Payment Card Industry compliance scanning
Payment Card Industry (PCI) scans are something I get to deal with every day where I am responsible for a data center with a high concentration of e-commerce webservers. For those who have yet to experience this phenomena allow me to explain a little about PCI scans. For an online retailer using, for example, Visa services it is a requirement to submit your website to periodic PCI evaluations or else risk falling out of favor with, in this example, Visa. So you sign up with a service, there are many available, and your website is analyzed on many different levels to determine potential security vulnerabilities. These range from known weaknesses in different versions of apache, mysql, php, openSSH, openSSL, Java, etc. Some of these scans return relatively simple information - your apache version has a known vulnerability, solution: upgrade to version X.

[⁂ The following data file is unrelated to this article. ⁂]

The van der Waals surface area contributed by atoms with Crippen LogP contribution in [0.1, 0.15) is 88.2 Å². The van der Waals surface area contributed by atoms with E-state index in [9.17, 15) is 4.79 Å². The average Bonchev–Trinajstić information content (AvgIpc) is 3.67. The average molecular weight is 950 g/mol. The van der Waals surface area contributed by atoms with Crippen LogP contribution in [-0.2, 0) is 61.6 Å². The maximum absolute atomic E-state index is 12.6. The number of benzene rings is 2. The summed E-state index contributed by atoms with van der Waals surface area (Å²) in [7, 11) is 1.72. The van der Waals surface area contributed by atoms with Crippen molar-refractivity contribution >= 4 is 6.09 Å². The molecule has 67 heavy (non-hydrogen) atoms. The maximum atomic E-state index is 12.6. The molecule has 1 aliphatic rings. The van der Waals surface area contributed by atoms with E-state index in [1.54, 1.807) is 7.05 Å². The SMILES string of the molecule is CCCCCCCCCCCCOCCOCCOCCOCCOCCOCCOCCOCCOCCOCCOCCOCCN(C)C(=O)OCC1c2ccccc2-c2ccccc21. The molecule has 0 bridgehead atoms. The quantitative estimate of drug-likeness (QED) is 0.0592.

Other scans are so generalized as to be useless - better to send me an email telling me I might as well just spin a wheel and guess.
From a practical administration perspective I appreciate that card companies are attempting, through the mechanism of the PCI scan, to reduce fraud and ultimately improve the name of online credit card processing. And, as an admin, I am well aware that one means of ensuring a high level of compliance is periodically scanning these servers to ensure they are secure. On the other hand, when I get these useless vague scan reports I wonder if it's not also kind of a scam, especially when I call and they are either unwilling to discuss how the scan result came to be determined or if it's something they can't repeat.